As ReKaivery is about to take its first steps into the marketplace, so are other startups born inside the Impact MBA that have taken the journey from a classroom project to a tangible startup. Esther Awovi Akafia, ’11 was an attorney with no entrepreneurial skills when she came from Ghana to CSU’s College of Business in 2010. Working with her newly formed network of classmates and faculty, she developed and refined her vision to create an organization that develops future leaders through childhood education, technology, and community partnerships.
After graduation, she returned to Africa and founded Pioneers International Academy, using her experience in the program as a springboard. Now dedicated to providing quality, affordable primary education in Ghana, the Academy is partially funded by a United States-based nonprofit, the Pioneers Education Foundation. Akafia serves as founder and CEO of the school and director of the foundation.
“There’s a great need to develop leaders who will make an impact in our country, the African continent and I dare say the world. The journey towards this has been difficult but not impossible,” Akafia said. “The great thing about the program is that since graduating I’ve remained in touch with my mentors from the program and they have always been ready to offer introductions and ideas.”
From Fellowship to Job Offer
It’s not only students in our Social Entrepreneurship track who leverage their real-world experience to secure meaningful positions. Students in our Corporate Sustainability track spend their summers inside an existing organization, leading sustainable transformation from within. For her fellowship, Sarah Roeder, ’21, applied her business skills to help an electric automobile manufacturer, Lightening eMotors, ramp up the company’s efforts shortly after it went public, merging with a special purpose acquisition company (SPAC).
Focusing on time studies to improve operations in its production facilities as well as performing in-depth market research into electric vehicles, Roeder integrated skills from her undergraduate degree in mechanical engineering with a manufacturer with a sustainable vision. Her combination of engineering insight, experience in conventional automotive manufacturing and the change-making mindset that comes with a command of the business case for sustainability proved so valuable to the company, it brought her aboard as its Technical Account Manager.
The business perspectives gained in the Impact MBA were an essential piece to her success in the fellowship and in her current position. “The finance and accounting courses I had through the Impact MBA have greatly helped in my current role of managing projects and ensuring their completion by a certain date in order to hit our revenue targets for our shareholders,” she explained.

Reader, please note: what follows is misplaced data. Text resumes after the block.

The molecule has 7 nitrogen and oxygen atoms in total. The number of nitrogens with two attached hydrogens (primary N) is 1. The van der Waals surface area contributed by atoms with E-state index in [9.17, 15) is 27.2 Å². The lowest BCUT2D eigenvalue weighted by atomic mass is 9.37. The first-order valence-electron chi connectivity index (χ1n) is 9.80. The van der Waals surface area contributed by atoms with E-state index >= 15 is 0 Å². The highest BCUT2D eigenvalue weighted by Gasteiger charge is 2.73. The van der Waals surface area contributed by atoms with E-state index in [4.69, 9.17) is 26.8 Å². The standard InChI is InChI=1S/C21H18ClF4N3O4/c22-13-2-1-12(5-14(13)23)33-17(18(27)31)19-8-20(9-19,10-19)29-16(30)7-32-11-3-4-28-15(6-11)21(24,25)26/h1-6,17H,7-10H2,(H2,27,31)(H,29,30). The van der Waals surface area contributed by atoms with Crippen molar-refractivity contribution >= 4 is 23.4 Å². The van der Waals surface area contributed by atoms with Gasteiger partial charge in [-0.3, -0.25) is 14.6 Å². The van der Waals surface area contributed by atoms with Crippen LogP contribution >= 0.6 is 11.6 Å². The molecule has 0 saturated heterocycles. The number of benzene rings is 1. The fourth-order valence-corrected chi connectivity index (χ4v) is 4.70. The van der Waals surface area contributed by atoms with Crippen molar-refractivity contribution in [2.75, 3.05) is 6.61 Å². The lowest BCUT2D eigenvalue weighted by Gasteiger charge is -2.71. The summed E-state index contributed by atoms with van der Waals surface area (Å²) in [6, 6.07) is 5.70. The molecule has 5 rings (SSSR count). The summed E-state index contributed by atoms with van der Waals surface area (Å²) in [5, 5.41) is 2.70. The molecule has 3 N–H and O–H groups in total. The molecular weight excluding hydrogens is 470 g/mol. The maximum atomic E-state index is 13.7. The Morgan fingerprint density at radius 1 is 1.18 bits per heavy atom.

People, Planet, and Profit
Sustainability has reached the mainstream, and businesses are acknowledging their social responsibility – and the financial benefits – of addressing the triple bottom line of people, planet, and profit. As companies continue to recognize sustainability’s value in the marketplace, the Impact MBA will continue to provide leadership in education in sustainable disciplines. We have spent more than 15 years connecting purpose with profit by engaging with industry changemakers and thought leaders on green finance and net-zero business practices. We incorporate faculty sustainability research into the classroom, and, of course, developing significant practical experience components to our program. Where sustainability is new to many MBA programs, it’s the Impact MBA’s reason to exist.
Our alumni are driving change in their respective fields, and that’s no accident: The fellowship and practicum components of the program provide students an immersive, real-world experience in which to begin tackling social, environmental, and economic challenges. Why wait until you finish your MBA to start changing the world?
Kathryn Ernst is the director of the Impact MBA and has been with the program since 2010. An ’09 graduate of the program, Kat’s experience as a Peace Corps volunteer developing an organic coffee cooperative and co-founder of an aquaponics venture that served base-of-the-pyramid families in Peru, guides her commitment to developing the next generation of sustainable enterprise. Kat is a connector who believes we can only solve the world’s problems by bringing many voices to the conversation.